South African blacks, coloureds genetically wired for salt hypertension
A unique gene thought to have originated among the San people has been linked to salt-sensitive hypertension in black and coloured South Africans, making them highly susceptible to strokes and heart disease.
The kidney is an engineering marvel, retaining careful balances of salt and water, and is described as the 'Swiss watch among organs'.
But a genetic abnormality in these groups (and more prominent in black South Africans) means they don't excrete salt as effectively, says specialist nephrologist Professor Brian Rayner, who heads the Division of Nephrology/Hypertension in the Department of Medicine at Groote Schuur Hospital.
"Hypertension in Africa has a different pathophysiology, and the genetics may have to do with Africa's salt-depleted environment," notes Rayner, whose research into the genetics of salt-sensitive hypertension underpinned his recent PhD research. As a clinician scientist, Rayner has been investigating the causes of severe hypertension for the past 15 years.
South Africa has one of the highest rates of hypertension worldwide; 70% of men and 65% of women, according to the Medical Research Council.
"Hypertension is a huge load on hospitals and on the state," says Rayner from his office at GSH.
It's no longer a disease linked to age, weight, or a sedentary lifestyle. Fifty percent of hypertension is based on genetics; therefore, only half on environmental factors.
But the underlying genetics of salt-sensitive hypertension are poorly understood.
Working with a computational bioinformatics team and under the supervision of his colleague Professor Raj Ramesar (Division of Human Genetics), Rayner's task was to search for candidate genes that could be responsible for the variation: those genes with significant variability between the populations.
A novel search engine was developed, and predicted two top candidates: parathyroid hormone precursor (PTH), and AGTR1, a type-1 angiotensin II receptor.
The full sequence analysis of the genes revealed several unique variants not previously described. These will be studied further. Rayner had also worked with Ramesar on another gene candidate, GRK4, an enzyme involved in salt excretion from the kidneys.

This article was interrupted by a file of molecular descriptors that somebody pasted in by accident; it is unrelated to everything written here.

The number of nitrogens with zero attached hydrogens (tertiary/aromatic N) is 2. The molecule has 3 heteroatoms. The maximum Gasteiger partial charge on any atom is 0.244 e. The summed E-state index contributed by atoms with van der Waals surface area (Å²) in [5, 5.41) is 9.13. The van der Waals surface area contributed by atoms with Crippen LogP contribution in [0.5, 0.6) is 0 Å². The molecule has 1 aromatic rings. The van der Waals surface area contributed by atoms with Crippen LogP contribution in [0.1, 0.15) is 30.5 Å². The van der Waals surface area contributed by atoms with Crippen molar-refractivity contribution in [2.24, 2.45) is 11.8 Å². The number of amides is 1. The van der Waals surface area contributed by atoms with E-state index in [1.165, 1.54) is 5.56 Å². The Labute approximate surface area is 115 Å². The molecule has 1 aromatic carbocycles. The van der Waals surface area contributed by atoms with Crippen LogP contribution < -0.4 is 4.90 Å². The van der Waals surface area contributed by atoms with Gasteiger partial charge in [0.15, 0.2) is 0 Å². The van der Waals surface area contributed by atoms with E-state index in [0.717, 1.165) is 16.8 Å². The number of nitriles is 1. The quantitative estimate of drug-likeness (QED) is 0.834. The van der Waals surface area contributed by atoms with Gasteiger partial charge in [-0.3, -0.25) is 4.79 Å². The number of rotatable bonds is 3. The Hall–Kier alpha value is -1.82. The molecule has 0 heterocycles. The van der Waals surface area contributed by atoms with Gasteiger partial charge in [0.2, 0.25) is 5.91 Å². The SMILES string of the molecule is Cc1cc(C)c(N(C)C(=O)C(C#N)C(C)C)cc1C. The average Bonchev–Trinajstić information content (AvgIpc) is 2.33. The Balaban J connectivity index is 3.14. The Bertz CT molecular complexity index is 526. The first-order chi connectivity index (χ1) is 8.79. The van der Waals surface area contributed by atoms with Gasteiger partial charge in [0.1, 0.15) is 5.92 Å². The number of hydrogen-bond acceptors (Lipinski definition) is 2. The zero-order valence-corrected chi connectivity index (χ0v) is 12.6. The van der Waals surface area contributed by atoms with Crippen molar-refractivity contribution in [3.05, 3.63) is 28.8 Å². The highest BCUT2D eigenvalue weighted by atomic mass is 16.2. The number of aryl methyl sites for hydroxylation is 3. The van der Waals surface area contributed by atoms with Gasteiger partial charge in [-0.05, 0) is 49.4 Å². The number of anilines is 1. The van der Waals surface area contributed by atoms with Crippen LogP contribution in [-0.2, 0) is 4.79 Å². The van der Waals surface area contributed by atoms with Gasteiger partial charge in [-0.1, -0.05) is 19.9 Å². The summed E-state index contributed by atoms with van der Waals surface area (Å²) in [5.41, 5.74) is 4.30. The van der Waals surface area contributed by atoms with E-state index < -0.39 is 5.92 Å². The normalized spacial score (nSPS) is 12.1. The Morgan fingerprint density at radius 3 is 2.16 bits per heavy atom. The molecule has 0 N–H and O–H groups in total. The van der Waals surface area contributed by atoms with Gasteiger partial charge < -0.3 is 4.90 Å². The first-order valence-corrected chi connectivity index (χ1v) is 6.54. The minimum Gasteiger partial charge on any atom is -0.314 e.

"It will be difficult to translate the latest findings into a therapeutic intervention until the underlying genotype is better understood. However, we do know that this gene is linked to response - or lack of response - to certain blood-pressure medication, and it may become a novel site for the development of new antihypertensive drugs."
The rise in hypertension over the past 10 years has also changed referral patterns at the hospital's renal clinic. "Now we're seeing many people under the age of 30 with hypertension," notes Rayner.
They're also seeing many patients with uncontrolled blood pressure as a result of hypertension, despite medication. And salt itself works to counteract the effects of hypertension medication.
Diet is a major concern.
"Up to 70% of our salt intake is through food," notes Rayner. "A reduction of only 10% in the average South African will have an impact on hypertension."
He is fully behind the Department of Health's proposed legislation to lower the salt content in foods (bread is a leading culprit, followed by margarine, butter and cereals). But this should be coupled to public education about the dangers of salt-laden processed and fast foods, and the use of discretionary salt (the salt you sprinkle on your breakfast eggs).
In the background is another threat: HIV and hypertension. While people on ARVs are living longer, the two epidemics are on a collision course. "There is great concern that HIV and hypertension will interact to increase the risk of complications," adds Rayner.
"Our initial research shows that subjects with HIV infection have lost their circadian rhythm in relation to BP, and this is not restored by treatment with ARVs. This suggests that people living with HIV are at increased risk of cardio-vascular disease."
Story by Helen Swingler. Image by Micheal Hammond.
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